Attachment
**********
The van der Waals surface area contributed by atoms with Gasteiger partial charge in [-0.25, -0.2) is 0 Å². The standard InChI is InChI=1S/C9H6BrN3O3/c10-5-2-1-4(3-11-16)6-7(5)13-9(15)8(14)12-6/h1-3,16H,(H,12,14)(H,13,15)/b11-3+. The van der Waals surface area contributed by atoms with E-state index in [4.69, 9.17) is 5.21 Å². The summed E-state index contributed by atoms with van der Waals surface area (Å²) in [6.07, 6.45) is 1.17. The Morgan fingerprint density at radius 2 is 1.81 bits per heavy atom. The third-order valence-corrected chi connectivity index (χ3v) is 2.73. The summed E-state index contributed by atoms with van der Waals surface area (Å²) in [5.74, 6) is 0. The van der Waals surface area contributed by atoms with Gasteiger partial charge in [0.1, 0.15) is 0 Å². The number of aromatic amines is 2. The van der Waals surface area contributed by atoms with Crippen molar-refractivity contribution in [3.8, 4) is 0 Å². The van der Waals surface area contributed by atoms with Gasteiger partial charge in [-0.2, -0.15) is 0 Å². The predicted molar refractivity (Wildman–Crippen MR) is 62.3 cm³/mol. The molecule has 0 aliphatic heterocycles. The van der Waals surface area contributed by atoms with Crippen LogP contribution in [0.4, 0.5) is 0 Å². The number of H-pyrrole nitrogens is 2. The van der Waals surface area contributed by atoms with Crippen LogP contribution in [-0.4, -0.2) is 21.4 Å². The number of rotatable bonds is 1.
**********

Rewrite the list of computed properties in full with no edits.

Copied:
The van der Waals surface area contributed by atoms with Gasteiger partial charge in [-0.25, -0.2) is 0 Å². The standard InChI is InChI=1S/C9H6BrN3O3/c10-5-2-1-4(3-11-16)6-7(5)13-9(15)8(14)12-6/h1-3,16H,(H,12,14)(H,13,15)/b11-3+. The van der Waals surface area contributed by atoms with E-state index in [4.69, 9.17) is 5.21 Å². The summed E-state index contributed by atoms with van der Waals surface area (Å²) in [6.07, 6.45) is 1.17. The Morgan fingerprint density at radius 2 is 1.81 bits per heavy atom. The third-order valence-corrected chi connectivity index (χ3v) is 2.73. The summed E-state index contributed by atoms with van der Waals surface area (Å²) in [5.74, 6) is 0. The van der Waals surface area contributed by atoms with Gasteiger partial charge in [0.1, 0.15) is 0 Å². The number of aromatic amines is 2. The van der Waals surface area contributed by atoms with Crippen molar-refractivity contribution in [3.8, 4) is 0 Å². The van der Waals surface area contributed by atoms with Gasteiger partial charge in [-0.2, -0.15) is 0 Å². The predicted molar refractivity (Wildman–Crippen MR) is 62.3 cm³/mol. The molecule has 0 aliphatic heterocycles. The van der Waals surface area contributed by atoms with Crippen LogP contribution in [0.4, 0.5) is 0 Å². The number of H-pyrrole nitrogens is 2. The van der Waals surface area contributed by atoms with Crippen LogP contribution in [-0.4, -0.2) is 21.4 Å². The number of rotatable bonds is 1.